Although Mantel is arguably one of the best writers around and has done tremendous work for the historical fiction genre, part of me really hopes she doesn’t win as she’s already so well known. I wasn’t hugely invested in last year’s, but I do wish Bernardine Evaristo could have won it on her own, instead of being overshadowed by Margaret Atwood who had already won the prize once. The prize itself is more valuable for the international attention and recognition than the prize money, and both Atwood and Mantel already have that. I always think these prizes should be given to relatively unknown and undiscovered authors so that they can be recognised.

Saying that, most ordinary people and readers don’t take too much of an interest in prizes so it doesn’t matter that much. However, having worked in a bookshop, I have noticed that awards sell and customers gravitate towards fiction with the Booker prize stickers on – so who knows how much it influences reading habits!

Has anyone else read any of the titles or is going to? Such A Fun Age has been on my radar for a while so I might give that a go and Burnt Sugar by Avni Doshi sounds interesting.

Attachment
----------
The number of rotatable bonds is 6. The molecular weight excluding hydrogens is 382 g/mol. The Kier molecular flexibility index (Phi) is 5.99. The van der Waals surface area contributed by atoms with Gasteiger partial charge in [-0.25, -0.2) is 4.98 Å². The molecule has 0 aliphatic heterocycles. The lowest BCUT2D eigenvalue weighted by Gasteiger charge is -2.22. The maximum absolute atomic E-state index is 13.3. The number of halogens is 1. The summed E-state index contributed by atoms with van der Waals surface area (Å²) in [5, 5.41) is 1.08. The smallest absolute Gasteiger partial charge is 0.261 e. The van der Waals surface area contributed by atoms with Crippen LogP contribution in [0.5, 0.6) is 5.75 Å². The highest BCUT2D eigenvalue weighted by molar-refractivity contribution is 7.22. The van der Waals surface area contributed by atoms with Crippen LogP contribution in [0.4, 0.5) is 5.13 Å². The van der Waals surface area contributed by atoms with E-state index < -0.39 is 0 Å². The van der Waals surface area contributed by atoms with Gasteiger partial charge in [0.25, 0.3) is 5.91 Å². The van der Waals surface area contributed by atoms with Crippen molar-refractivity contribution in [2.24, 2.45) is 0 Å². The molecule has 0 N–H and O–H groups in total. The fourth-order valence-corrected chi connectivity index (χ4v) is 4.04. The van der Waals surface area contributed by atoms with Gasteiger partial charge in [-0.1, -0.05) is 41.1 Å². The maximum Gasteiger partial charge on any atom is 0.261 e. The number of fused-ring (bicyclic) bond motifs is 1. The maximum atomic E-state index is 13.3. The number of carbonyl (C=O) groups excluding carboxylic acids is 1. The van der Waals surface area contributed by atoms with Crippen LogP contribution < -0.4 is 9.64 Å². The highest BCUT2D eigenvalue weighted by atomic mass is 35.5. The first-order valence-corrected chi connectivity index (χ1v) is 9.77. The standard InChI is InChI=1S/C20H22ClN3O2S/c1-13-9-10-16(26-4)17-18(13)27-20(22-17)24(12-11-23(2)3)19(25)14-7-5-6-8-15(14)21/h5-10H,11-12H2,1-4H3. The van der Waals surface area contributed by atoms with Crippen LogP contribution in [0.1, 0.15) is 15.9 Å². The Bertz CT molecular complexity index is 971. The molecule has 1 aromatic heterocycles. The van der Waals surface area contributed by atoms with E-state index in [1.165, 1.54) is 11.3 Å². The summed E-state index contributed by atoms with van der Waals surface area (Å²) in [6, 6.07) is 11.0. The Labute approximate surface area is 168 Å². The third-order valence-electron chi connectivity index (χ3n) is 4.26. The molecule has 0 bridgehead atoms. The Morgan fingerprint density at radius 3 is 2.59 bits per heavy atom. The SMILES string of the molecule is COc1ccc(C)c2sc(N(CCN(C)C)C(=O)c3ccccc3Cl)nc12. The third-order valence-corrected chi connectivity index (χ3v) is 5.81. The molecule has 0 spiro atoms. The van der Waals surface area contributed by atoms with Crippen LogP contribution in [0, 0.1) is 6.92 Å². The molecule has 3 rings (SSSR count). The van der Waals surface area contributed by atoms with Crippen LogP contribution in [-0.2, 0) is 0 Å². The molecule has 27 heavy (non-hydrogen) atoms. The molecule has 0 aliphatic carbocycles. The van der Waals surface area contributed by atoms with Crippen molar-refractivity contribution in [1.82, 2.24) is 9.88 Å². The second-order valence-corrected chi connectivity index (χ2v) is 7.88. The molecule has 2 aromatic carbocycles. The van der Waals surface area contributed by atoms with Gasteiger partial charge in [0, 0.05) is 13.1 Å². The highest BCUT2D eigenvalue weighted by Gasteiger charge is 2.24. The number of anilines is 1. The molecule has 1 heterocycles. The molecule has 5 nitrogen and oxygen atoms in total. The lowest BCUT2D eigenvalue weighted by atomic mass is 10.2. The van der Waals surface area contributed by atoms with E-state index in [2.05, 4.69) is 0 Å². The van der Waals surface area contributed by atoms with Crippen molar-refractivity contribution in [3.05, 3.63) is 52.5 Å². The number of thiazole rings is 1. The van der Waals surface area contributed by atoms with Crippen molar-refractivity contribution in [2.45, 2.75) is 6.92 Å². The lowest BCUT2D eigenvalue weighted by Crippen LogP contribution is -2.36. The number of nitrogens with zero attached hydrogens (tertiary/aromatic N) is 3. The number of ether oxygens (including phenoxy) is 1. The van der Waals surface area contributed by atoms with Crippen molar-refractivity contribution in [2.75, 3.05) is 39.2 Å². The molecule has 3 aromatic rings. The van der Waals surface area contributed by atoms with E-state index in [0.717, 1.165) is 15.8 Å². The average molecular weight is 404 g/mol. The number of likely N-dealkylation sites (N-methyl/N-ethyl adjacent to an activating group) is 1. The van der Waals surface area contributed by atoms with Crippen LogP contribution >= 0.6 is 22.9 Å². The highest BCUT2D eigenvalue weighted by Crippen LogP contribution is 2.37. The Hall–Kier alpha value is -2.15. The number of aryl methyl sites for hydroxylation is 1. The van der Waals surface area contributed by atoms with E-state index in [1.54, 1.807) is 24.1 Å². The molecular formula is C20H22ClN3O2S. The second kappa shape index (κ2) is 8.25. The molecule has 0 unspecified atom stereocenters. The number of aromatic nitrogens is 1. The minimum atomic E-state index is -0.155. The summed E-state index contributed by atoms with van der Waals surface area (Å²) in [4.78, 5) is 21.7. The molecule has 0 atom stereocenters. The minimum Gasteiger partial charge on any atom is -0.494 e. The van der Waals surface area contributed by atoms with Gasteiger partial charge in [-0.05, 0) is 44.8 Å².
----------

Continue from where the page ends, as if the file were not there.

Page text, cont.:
This is a bit of a mundane post but I thought I would write it just to let you know I’m still alive and well! Life has gotten significantly flatter in recent weeks and my motivation to read and write has dipped, but hopefully that will get better soon.

I’ve recently become a contributor to The Indiependent which is a great site for aspiring writers and journalists to become part of! My first piece was a review of Colour Blind, a poem by Lemn Sissay.

Love and best wishes to you all 🙂

Currently reading ~ 21st July

Just a quick mid-week catch up from me. There won’t be any reviews this week as I don’t think I am near finishing a book. Last week I whizzed through An American Marriage, and finished A Tale of Two Cities, however, this week I have started two new books that have been on my TBR pile for a very long time.

Image: Violet Daniels